How does rising atmospheric CO2 affect marine organisms?

Click to locate material archived on our website by topic

Eight Centuries of Moisture Extremes in the Eastern USA
Quiring, S.M.  2004.  Growing-season moisture variability in the eastern USA during the last 800 years.  Climate Research 27: 9-17.

Quiring introduces his study by describing the 2001 to 2002 drought in the eastern United States, which by June of 2002 was responsible for anomalously dry conditions along most of the east coast of the country, including severe drought conditions from New Jersey to northern Florida that forced 13 states to ration water.  Then, after the drought began to ease in October of 2002, he notes that anomalously wet conditions persisted for approximately one year, producing, in fact, the wettest growing-season conditions of the entire instrumental record.  These observations, in his words, "raise some interesting questions," including "Are moisture conditions in this region becoming more variable?" - a concept climate alarmists have been trying to foist upon us for years.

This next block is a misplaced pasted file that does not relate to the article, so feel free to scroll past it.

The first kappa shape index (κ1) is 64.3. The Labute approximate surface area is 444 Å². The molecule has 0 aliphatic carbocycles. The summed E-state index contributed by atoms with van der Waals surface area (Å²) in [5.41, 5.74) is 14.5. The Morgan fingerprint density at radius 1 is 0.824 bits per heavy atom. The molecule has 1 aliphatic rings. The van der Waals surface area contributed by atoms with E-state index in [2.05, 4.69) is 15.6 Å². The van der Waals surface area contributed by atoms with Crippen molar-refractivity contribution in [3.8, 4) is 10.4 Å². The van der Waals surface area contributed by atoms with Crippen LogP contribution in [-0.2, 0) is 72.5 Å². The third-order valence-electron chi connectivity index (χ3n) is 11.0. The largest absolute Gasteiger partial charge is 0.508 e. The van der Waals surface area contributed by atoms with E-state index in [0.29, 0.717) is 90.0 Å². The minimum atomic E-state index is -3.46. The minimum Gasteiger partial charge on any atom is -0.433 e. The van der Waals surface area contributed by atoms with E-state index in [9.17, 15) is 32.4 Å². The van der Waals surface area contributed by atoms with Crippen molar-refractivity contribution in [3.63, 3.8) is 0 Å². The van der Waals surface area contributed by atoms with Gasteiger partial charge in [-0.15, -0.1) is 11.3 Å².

What was done
Using an 800-year tree-ring-based reconstruction of the Palmer Hydrological Drought Index, Quiring documented the frequency, severity and duration of growing-season moisture anomalies (both wet and dry events) in the southern mid-Atlantic region of the United States.

What was learned
Among other things, it was determined, in Quiring's words, that "conditions during the 18th century were much wetter than they are today, and the droughts that occurred during the 16th century tended to be both longer and more severe."

What it means
Quiring concludes that "the recent growing-season moisture anomalies that occurred during 2002 and 2003 can only be considered rare events if they are evaluated with respect to the relatively short instrumental record (1895-2003)," for "when compared to the 800-year reconstructed record, neither of these events in particularly unusual."  In addition, he says that "although climate models predict decreases in summer precipitation and significant increases in the frequency and duration of extreme droughts, the data indicate that growing-season moisture conditions during the 20th century (and even the last 19 years) appear to be near normal (well within the range of natural climate variability) when compared to the 800-year record."

Reviewed 8 December 2004